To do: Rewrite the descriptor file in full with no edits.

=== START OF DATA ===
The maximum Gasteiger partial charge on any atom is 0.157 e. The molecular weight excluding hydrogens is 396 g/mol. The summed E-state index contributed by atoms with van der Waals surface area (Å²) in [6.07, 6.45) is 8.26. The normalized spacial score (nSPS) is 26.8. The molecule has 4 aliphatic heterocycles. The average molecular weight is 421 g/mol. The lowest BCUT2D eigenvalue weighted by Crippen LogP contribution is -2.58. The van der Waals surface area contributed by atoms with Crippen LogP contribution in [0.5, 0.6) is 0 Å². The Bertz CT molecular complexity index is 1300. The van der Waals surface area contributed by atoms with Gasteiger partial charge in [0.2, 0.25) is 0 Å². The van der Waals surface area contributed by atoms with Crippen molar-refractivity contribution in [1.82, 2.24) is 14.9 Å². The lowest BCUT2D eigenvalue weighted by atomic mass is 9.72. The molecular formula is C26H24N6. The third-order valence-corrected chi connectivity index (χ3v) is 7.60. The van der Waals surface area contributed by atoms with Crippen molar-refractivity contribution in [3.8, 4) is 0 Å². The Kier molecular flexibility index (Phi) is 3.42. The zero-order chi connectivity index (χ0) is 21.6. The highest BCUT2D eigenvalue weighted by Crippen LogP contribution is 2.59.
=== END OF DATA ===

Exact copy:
The maximum Gasteiger partial charge on any atom is 0.157 e. The molecular weight excluding hydrogens is 396 g/mol. The summed E-state index contributed by atoms with van der Waals surface area (Å²) in [6.07, 6.45) is 8.26. The normalized spacial score (nSPS) is 26.8. The molecule has 4 aliphatic heterocycles. The average molecular weight is 421 g/mol. The lowest BCUT2D eigenvalue weighted by Crippen LogP contribution is -2.58. The van der Waals surface area contributed by atoms with Crippen LogP contribution in [0.5, 0.6) is 0 Å². The Bertz CT molecular complexity index is 1300. The van der Waals surface area contributed by atoms with Gasteiger partial charge in [0.2, 0.25) is 0 Å². The van der Waals surface area contributed by atoms with Crippen molar-refractivity contribution in [1.82, 2.24) is 14.9 Å². The lowest BCUT2D eigenvalue weighted by atomic mass is 9.72. The molecular formula is C26H24N6. The third-order valence-corrected chi connectivity index (χ3v) is 7.60. The van der Waals surface area contributed by atoms with Crippen molar-refractivity contribution in [3.8, 4) is 0 Å². The Kier molecular flexibility index (Phi) is 3.42. The zero-order chi connectivity index (χ0) is 21.6. The highest BCUT2D eigenvalue weighted by Crippen LogP contribution is 2.59.